“The Living Pyramid,” a 2015 project by New York City-based artist Agnes Denes. Image via Socrates Sculpture Park
While New York City’s museum culture is certainly enviable (we’ve got the MET and the American Museum of Natural History!), it’s generally difficult to view art in isolation. Most of the time, you’ll find yourself waiting in long lines to purchase tickets, only to shuffle from one room to the next with a horde of wide-eyed tourists.
Long Island City‘s Socrates Sculpture Park is one exception. Unsurprisingly, it’s named in honor of Socrates (469-399 B.C.), the great Greek philosopher known as the founding father of Western philosophy. The name, however, also acts as a nod to the people of Astoria, which hold’s New York City’s largest Greek community (reportedly the largest Hellenic city in the world aside from Athens). Today, the outdoor museum and park not only features multi-media installations and sculptures, but also offers a tucked-away spot to take in the killer view of the Manhattan skyline.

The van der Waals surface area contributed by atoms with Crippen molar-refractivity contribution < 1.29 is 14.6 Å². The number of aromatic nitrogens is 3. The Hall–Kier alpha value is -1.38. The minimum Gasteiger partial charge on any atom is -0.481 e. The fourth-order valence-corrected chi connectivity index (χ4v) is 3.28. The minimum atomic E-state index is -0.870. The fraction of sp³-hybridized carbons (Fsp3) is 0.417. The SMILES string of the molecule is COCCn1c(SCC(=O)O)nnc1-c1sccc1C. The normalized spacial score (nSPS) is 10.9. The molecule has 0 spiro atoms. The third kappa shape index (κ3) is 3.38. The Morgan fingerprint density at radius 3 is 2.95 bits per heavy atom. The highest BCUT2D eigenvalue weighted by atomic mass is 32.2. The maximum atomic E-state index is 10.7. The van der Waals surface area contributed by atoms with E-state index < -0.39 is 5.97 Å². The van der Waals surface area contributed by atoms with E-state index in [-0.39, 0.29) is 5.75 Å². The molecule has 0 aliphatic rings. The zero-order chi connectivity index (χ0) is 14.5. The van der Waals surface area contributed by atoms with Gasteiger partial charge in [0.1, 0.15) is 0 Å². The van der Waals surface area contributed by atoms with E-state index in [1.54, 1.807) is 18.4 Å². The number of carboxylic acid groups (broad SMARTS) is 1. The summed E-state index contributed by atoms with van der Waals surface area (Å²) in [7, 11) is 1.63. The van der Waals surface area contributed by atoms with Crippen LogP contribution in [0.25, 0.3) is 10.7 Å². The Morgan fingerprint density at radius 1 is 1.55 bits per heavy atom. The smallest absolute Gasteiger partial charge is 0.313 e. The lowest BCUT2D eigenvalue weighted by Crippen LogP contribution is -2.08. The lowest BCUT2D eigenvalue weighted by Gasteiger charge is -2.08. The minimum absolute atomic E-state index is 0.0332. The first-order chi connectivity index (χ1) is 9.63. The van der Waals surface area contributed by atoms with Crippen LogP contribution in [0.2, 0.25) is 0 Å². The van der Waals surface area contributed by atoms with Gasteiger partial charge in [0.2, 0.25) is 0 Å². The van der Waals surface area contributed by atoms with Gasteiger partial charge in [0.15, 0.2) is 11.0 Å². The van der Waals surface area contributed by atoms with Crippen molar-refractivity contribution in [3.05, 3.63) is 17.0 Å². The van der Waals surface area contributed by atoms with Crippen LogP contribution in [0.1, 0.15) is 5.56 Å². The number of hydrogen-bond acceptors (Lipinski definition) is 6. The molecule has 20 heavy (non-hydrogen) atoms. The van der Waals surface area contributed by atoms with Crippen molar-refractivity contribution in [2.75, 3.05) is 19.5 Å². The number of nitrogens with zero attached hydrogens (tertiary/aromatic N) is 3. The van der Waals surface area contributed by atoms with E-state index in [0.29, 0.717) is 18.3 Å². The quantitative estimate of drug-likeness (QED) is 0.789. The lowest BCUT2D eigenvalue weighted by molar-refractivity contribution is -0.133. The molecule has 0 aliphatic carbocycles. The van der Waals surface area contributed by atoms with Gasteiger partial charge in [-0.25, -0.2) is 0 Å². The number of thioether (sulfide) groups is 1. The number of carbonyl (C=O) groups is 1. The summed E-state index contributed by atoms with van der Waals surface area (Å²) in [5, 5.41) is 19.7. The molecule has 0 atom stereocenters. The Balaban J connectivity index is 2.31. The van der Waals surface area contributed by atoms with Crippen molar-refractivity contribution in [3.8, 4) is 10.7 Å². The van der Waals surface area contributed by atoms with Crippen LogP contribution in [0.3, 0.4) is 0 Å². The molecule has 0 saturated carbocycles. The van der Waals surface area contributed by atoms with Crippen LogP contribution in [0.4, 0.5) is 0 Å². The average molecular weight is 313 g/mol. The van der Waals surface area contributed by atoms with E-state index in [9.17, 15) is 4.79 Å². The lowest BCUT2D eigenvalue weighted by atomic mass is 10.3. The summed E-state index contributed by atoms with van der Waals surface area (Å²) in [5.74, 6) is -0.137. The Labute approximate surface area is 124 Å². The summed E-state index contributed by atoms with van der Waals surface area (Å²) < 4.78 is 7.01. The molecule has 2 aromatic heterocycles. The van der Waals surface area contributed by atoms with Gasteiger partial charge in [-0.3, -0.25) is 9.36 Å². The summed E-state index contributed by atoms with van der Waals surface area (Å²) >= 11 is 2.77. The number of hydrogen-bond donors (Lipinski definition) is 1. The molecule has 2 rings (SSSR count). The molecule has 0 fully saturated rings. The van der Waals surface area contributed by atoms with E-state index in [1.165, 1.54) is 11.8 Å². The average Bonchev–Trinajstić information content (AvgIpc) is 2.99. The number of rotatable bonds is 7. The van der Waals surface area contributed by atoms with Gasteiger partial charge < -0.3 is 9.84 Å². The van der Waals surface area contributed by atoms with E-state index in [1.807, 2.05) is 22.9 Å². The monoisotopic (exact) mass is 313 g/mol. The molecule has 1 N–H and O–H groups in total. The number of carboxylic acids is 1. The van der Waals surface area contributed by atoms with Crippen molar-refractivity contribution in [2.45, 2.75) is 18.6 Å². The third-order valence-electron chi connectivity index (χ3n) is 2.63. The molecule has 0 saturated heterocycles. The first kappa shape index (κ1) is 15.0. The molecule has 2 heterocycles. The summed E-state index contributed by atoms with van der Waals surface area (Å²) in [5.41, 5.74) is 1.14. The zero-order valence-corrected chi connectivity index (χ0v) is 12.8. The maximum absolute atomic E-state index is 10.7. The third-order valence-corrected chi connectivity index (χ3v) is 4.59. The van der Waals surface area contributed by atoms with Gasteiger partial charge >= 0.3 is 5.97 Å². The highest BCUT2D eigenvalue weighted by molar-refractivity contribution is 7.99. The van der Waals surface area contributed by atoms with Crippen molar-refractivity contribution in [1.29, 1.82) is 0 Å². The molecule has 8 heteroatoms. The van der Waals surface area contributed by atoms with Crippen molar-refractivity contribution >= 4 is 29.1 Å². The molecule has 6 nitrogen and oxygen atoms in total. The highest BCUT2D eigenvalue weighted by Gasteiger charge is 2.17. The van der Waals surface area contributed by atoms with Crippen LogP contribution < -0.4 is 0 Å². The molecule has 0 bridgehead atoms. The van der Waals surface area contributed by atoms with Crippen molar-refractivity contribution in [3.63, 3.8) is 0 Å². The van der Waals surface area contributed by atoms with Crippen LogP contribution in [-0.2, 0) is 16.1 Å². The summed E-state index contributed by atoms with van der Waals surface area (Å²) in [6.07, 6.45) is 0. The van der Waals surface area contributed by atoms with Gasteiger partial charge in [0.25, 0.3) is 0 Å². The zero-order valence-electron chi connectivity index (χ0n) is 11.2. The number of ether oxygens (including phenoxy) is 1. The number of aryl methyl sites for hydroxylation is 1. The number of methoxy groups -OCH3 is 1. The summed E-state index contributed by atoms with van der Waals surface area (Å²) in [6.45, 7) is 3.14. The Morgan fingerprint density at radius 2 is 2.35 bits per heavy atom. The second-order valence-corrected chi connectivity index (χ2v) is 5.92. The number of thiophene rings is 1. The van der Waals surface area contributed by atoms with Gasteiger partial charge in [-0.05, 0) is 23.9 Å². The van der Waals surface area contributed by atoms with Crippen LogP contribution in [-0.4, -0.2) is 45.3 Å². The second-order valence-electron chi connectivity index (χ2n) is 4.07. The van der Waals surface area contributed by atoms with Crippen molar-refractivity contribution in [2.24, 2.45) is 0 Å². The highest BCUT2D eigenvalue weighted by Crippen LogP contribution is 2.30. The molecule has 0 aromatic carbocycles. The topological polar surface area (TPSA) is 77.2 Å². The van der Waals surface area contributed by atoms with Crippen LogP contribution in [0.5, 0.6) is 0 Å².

10. Socrates Sculpture Park Was Built on Top of Landfill
While Socrates Sculpture Park is covered in grass and trees today, it didn’t always have such an idyllic past. The site once served as a port for offloading stone and sand, but eventually transformed into a dumping area and landfill, where people discarded construction debris and other odd parts.
In 1985, local sculptor Mark di Suvero saw an opportunity to transform the blighted acres of land into a thriving work place for artists to produce work and present them in a public manner. That year, the restoration process to reclaim the land began, giving rise to what would become the largest outdoor space in New York City dedicated to exhibiting sculpture.